PICTURES: Extinction Rebellion Inverness makes waves at protest in Invergordon
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Protesters have been raising the issue of fossil fuels at a climate challenge campaign in Invergordon.
The group of activists from Extinction Rebellion (XR) Highlands and Islands are sharing concerns about the consequences of continuing to use oil and coal, by taking part in Make The Wave, a UK–wide action by more than 50 coastal communities.
The group are highlighting the impact of continuing to use fossils fuels, something that they say will see sea level rise and increased flooding in Inverness and many communities around the Moray Firth and Cromarty Firth.
The protests are taking place over the four days leading up to the G7 summit conference in Cornwall, between June 11–13.
A spokesman for Extinction Rebellion in the Highlands said: "Make The Wave is part of a wider set of G7–related actions.
"It sends a clear signal to Boris Johnson and G7 summit delegates representing several billion citizens, that ordinary people demand greater, immediate action to tackle the climate and ecological emergency.
"The action’s focus is on the resulting rise in sea level - we are already drowning in promises, now we demand action. Building higher sea defences is not the answer.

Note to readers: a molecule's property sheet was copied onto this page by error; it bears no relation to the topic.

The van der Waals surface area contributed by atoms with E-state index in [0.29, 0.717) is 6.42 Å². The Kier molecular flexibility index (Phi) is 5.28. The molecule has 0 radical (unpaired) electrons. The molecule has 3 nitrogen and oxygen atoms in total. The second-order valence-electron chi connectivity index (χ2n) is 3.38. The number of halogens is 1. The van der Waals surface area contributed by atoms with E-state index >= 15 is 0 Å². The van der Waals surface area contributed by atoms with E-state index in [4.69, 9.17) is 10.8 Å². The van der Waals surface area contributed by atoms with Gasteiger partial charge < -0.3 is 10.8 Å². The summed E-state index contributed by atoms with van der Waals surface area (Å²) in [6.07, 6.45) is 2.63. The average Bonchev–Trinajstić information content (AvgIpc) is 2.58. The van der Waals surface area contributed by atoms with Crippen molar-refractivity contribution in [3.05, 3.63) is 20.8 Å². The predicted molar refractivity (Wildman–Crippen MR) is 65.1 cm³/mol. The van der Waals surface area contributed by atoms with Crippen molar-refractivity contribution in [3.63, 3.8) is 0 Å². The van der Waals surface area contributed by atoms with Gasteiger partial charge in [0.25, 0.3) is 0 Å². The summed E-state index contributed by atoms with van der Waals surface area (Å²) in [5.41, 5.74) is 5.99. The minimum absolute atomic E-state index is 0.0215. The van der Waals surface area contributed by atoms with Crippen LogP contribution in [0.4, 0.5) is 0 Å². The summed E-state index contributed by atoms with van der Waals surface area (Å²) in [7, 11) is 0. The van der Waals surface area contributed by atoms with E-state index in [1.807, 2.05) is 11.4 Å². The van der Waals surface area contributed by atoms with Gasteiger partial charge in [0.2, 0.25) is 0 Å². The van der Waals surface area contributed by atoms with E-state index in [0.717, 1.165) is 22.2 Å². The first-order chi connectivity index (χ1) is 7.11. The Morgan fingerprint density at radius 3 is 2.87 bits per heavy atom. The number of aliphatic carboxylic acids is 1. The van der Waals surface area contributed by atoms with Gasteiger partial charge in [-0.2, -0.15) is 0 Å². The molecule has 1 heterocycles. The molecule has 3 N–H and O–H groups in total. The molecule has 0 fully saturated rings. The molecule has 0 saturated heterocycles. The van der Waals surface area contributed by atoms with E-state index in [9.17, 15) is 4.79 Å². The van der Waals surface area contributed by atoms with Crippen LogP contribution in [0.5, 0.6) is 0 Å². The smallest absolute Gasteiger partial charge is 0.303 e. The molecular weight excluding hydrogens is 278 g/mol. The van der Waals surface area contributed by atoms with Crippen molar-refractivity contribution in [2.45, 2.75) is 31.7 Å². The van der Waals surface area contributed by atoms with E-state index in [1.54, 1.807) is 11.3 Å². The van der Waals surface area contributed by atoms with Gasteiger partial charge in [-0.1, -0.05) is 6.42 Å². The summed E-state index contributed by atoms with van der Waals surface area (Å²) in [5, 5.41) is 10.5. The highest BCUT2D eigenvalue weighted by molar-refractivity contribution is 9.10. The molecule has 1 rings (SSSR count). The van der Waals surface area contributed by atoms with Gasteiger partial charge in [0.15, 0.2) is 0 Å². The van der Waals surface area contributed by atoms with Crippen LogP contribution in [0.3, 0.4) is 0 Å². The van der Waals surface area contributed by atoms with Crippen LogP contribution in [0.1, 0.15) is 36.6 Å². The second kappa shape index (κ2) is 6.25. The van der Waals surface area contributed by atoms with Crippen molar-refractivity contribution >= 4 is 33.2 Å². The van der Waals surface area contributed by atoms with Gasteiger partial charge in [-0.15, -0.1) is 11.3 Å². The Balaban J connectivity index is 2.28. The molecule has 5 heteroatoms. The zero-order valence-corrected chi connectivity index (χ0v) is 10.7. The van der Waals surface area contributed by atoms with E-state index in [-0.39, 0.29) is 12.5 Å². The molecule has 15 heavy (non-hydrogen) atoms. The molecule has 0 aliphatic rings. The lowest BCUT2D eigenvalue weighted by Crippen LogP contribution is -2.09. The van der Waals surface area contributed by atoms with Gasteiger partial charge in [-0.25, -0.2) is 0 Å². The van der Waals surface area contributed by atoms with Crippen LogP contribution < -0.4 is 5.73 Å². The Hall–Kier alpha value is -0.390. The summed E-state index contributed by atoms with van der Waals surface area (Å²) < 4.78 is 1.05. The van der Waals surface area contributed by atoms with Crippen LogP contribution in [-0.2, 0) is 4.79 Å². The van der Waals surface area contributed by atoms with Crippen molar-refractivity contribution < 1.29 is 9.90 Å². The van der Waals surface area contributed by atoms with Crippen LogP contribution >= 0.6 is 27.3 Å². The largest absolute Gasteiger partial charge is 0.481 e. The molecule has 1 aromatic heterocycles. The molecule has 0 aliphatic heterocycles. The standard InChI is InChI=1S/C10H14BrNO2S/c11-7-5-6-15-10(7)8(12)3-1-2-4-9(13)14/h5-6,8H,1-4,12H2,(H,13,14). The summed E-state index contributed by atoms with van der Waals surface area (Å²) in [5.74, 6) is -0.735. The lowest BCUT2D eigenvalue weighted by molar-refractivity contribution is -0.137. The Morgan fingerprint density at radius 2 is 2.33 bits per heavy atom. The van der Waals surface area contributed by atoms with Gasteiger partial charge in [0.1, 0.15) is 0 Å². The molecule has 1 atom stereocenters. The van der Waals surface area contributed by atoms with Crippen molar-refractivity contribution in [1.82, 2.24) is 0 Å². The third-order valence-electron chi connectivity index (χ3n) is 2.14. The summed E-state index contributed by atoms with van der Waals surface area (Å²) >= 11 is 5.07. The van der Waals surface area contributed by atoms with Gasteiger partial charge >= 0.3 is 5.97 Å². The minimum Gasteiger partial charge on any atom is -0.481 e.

"Tackling emissions, especially our continued dependence on fossil fuels, is what is needed.
"As well as highlighting the global danger of sea level rise, XR Inverness’s action addresses the local impacts of sea level rise as Inverness and many communities around the Moray Firth and Cromarty Firth will be prone to flooding.
"It takes place as part of Make The Wave day one.
XR Inverness want to highlight the connection between global climate warming due to greenhouse gas emissions from fossil fuels.
"Arctic and Greenland ice sheets and glaciers around the world are melting at accelerated rates due to the global temperature increase."
Elliot Blaauw, 68, pensioner from Alness said: “I’m here for my grandchildren. If we don’t act now to stop global warming from pollution we will all suffer. Young people should not have to pay for our mistakes”
Kate MacLachlan, from Drumnadrochit said: “Boris Johnson recently committed to a 78 per cent reduction in greenhouse gas emissions by 2035 compared to 1990 levels.
"G7 presents an opportunity to explain exactly how the UK will achieve that target, and to seek similar commitments from the leaders of the world’s richest nations.
"Climate disaster, like Covid, respects no national boundaries so support from the G7 to the global south to reduce their emissions is also essential.”
XR Inverness hold its next meeting on Wednesday June 16 to join, sign up via https://extinctionrebellion.uk/act-now/local-groups/